This chapter examines asynchronous processing, caching, paging, batching , and class-specific methods and techniques to improve application performance. Before optimizing any application, profile it to ensure that you have a good understanding of where the real bottlenecks are.
A query can run asynchronously on background threads to improve application responsiveness and perceived performance by not blocking processing. This can also be used to give the user an opportunity to cancel a request that is taking too long. Recipe 9.1 shows how to use a background thread to run a query. Recipe 9.2 shows how to let the user cancel a query running on a background thread.
Caching data allows data to be retrieved once and saved in order to service subsequent requests for the same data. The load on the database server is reduced, potentially improving application performance. On the downside, cached data becomes less current (and less accurate) over time. The .NET Framework provides classes to allow both client- and server-side caching of data. On the client-side, caching requires few server-side resources, but increases network bandwidth required to move data back and forth with each round trip. Caching on the server-side consumes more network resources; however, it is less expensive in terms of bandwidth required. In either case, applications should be designed to retrieve the minimum data necessary to optimize performance and scalability. Recipe 9.3 shows how to use caching in an ASP.NET application.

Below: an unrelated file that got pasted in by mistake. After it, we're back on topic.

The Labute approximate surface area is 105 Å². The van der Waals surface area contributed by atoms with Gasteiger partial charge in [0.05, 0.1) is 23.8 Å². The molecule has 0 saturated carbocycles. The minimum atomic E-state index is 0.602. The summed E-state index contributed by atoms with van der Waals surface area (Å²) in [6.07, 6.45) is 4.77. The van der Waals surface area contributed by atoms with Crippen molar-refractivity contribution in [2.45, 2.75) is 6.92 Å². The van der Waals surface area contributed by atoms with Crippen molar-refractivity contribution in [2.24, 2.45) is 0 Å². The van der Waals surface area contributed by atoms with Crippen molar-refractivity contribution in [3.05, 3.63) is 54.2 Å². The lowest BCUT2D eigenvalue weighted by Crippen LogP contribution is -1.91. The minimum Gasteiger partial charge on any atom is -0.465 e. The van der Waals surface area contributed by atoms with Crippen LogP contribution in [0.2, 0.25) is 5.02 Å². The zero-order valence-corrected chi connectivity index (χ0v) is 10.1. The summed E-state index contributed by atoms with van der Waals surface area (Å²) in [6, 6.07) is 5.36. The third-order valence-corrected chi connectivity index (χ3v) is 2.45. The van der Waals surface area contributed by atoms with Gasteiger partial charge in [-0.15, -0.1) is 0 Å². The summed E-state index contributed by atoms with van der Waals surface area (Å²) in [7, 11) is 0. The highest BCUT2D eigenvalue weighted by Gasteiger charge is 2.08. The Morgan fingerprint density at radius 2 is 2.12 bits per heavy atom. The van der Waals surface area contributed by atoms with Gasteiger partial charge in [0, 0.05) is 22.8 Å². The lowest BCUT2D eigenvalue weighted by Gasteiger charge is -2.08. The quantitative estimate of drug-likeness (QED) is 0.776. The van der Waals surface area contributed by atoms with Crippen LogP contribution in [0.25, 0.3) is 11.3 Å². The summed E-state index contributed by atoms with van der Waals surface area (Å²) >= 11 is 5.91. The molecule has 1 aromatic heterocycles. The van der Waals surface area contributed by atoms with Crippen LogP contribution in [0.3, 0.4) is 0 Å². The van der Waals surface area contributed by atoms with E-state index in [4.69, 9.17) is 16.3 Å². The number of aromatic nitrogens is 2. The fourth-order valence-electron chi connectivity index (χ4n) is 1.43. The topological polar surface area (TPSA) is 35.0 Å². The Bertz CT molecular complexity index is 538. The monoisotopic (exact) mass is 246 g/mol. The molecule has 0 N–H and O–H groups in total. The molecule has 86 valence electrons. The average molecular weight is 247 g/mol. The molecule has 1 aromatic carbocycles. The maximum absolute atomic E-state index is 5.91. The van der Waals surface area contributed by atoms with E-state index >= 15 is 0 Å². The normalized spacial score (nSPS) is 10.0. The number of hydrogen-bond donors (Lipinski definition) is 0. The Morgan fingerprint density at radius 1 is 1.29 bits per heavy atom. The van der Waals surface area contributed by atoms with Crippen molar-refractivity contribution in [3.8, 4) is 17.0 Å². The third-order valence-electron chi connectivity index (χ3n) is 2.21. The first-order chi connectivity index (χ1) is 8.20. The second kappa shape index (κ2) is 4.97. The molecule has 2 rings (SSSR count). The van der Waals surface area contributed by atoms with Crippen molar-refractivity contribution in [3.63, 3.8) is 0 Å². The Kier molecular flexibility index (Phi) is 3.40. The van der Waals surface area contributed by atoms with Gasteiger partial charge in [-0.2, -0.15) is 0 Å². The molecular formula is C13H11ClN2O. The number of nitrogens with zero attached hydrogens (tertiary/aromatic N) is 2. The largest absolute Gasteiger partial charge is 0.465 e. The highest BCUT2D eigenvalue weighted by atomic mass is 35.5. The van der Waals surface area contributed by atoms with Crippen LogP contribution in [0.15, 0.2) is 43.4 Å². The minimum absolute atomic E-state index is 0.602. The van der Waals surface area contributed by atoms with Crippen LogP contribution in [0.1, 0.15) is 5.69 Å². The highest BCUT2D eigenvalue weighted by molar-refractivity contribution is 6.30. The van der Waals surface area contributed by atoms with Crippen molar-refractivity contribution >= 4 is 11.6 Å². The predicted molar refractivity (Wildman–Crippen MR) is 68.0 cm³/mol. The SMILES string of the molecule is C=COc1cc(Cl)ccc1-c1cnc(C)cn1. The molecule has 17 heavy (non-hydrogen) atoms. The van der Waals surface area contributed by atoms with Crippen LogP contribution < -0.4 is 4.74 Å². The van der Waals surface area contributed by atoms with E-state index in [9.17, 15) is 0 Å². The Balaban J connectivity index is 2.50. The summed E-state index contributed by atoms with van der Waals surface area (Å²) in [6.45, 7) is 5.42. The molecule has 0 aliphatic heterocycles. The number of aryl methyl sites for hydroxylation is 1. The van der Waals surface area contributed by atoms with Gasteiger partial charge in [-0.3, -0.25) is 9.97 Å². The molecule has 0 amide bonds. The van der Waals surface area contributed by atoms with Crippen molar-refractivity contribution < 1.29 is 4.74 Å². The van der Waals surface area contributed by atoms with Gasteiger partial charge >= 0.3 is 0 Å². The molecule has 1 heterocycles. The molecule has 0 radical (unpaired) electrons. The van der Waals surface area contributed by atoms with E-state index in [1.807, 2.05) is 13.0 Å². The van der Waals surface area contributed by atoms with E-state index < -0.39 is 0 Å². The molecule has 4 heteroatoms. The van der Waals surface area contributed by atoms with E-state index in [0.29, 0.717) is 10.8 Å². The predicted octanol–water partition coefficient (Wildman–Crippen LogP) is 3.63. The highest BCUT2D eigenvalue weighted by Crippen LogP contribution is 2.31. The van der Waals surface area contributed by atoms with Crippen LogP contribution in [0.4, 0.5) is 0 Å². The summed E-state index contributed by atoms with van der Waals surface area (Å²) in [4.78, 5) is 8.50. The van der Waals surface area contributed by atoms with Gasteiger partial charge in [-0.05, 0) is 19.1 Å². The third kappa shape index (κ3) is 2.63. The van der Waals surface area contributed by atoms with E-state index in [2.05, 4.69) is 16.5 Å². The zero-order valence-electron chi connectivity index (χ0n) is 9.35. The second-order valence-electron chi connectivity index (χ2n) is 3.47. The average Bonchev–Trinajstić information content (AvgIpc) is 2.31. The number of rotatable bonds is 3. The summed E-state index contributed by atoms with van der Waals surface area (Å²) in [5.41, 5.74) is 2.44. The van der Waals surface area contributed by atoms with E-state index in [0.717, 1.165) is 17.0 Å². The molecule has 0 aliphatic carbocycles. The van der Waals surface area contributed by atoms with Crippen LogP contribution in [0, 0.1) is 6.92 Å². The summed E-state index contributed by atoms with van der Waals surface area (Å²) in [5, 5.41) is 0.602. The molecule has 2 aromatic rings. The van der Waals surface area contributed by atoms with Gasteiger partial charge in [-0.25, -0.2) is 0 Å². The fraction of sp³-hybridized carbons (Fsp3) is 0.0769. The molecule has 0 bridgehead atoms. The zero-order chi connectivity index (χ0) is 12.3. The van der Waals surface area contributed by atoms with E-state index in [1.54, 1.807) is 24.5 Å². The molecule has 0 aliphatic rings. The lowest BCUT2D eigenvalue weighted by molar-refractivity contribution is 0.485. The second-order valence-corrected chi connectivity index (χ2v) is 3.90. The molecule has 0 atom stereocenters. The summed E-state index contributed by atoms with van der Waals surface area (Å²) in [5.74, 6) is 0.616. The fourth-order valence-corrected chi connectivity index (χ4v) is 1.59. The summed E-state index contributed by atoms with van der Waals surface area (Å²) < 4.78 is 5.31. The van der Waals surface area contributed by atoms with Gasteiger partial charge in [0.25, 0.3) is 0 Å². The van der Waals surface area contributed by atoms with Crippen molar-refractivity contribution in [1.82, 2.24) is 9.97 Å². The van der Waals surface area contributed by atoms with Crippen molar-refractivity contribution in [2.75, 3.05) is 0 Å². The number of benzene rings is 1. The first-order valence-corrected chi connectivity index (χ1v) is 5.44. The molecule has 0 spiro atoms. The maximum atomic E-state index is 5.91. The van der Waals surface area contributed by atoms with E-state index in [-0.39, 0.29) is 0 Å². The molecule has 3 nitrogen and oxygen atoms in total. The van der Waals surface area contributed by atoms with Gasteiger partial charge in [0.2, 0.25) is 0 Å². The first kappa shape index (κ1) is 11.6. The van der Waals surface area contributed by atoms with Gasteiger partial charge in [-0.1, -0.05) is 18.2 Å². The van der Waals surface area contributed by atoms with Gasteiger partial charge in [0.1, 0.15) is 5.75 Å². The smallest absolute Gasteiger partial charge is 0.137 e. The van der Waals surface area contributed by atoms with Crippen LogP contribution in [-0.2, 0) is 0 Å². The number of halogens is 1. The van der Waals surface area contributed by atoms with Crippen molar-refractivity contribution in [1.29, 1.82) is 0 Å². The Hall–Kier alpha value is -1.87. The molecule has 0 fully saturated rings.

Even if data is not cached, it can still get out of date. A timer can track the time that data was retrieved from the database in order to periodically refresh the data and thus present the data with a current view. Recipe 9.14 shows how to use the extended properties of a DataSet to automatically refresh the data a user sees.
This chapter also covers the following:
Paging is common in applications where a subset of a result seta pageis displayed to the user. The way that paging is implemented affects both scalability and performance. .NET provides automatic paging in many Windows Forms and Web Forms controls; however, manual paging offers the best performance. This allows paging requirements to be met exactly, rather than automatically, which is the default. Recipe 9.4 shows a high-performance custom paging solution.
Moving large amounts of data
Storing binary large objects (BLOBs) in a database is becoming an increasingly viable option as vendors enhance database capabilities in response to demands that ubiquitous high-bandwidth has created for storing digital assets. Storing BLOBs in a database is simpler than other approaches because there is no need to synchronize database fields acting as pointers to an external repository such as the file system. BLOBs are easier to administer and are automatically backed up with the database. Built-in database functionality, such as full-text searching, can be used on BLOB fields, and it leverages tools already in the database rather than requiring external tools. Recipe 9.11 shows how to store and retrieve BLOBs in a SQL Server and Recipe 9.12 shows how to store and retrieve BLOBs in an Oracle database.